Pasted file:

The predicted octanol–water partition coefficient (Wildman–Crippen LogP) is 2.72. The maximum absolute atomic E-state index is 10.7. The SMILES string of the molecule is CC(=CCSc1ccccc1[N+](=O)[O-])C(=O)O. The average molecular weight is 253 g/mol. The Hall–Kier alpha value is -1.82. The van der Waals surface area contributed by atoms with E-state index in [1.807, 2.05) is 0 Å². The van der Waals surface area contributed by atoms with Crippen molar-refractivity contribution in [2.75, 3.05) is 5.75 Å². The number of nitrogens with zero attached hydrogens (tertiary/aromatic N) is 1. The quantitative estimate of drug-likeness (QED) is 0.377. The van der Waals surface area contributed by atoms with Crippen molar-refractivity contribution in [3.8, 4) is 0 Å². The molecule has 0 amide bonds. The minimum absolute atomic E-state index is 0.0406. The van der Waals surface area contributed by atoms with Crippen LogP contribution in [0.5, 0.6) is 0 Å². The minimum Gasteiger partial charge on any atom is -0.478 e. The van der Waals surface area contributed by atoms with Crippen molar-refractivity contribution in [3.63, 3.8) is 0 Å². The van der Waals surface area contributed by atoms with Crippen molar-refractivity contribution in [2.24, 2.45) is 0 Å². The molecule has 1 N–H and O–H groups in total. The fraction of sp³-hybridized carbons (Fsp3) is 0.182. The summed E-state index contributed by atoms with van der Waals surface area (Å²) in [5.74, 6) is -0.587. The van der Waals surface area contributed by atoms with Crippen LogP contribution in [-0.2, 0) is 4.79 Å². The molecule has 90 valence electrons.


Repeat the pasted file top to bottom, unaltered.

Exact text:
The predicted octanol–water partition coefficient (Wildman–Crippen LogP) is 2.72. The maximum absolute atomic E-state index is 10.7. The SMILES string of the molecule is CC(=CCSc1ccccc1[N+](=O)[O-])C(=O)O. The average molecular weight is 253 g/mol. The Hall–Kier alpha value is -1.82. The van der Waals surface area contributed by atoms with E-state index in [1.807, 2.05) is 0 Å². The van der Waals surface area contributed by atoms with Crippen molar-refractivity contribution in [2.75, 3.05) is 5.75 Å². The number of nitrogens with zero attached hydrogens (tertiary/aromatic N) is 1. The quantitative estimate of drug-likeness (QED) is 0.377. The van der Waals surface area contributed by atoms with Crippen molar-refractivity contribution in [3.8, 4) is 0 Å². The molecule has 0 amide bonds. The minimum absolute atomic E-state index is 0.0406. The van der Waals surface area contributed by atoms with Crippen LogP contribution in [0.5, 0.6) is 0 Å². The minimum Gasteiger partial charge on any atom is -0.478 e. The van der Waals surface area contributed by atoms with Crippen molar-refractivity contribution in [3.63, 3.8) is 0 Å². The van der Waals surface area contributed by atoms with Crippen molar-refractivity contribution in [2.24, 2.45) is 0 Å². The molecule has 1 N–H and O–H groups in total. The fraction of sp³-hybridized carbons (Fsp3) is 0.182. The summed E-state index contributed by atoms with van der Waals surface area (Å²) in [5.74, 6) is -0.587. The van der Waals surface area contributed by atoms with Crippen LogP contribution in [-0.2, 0) is 4.79 Å². The molecule has 90 valence electrons.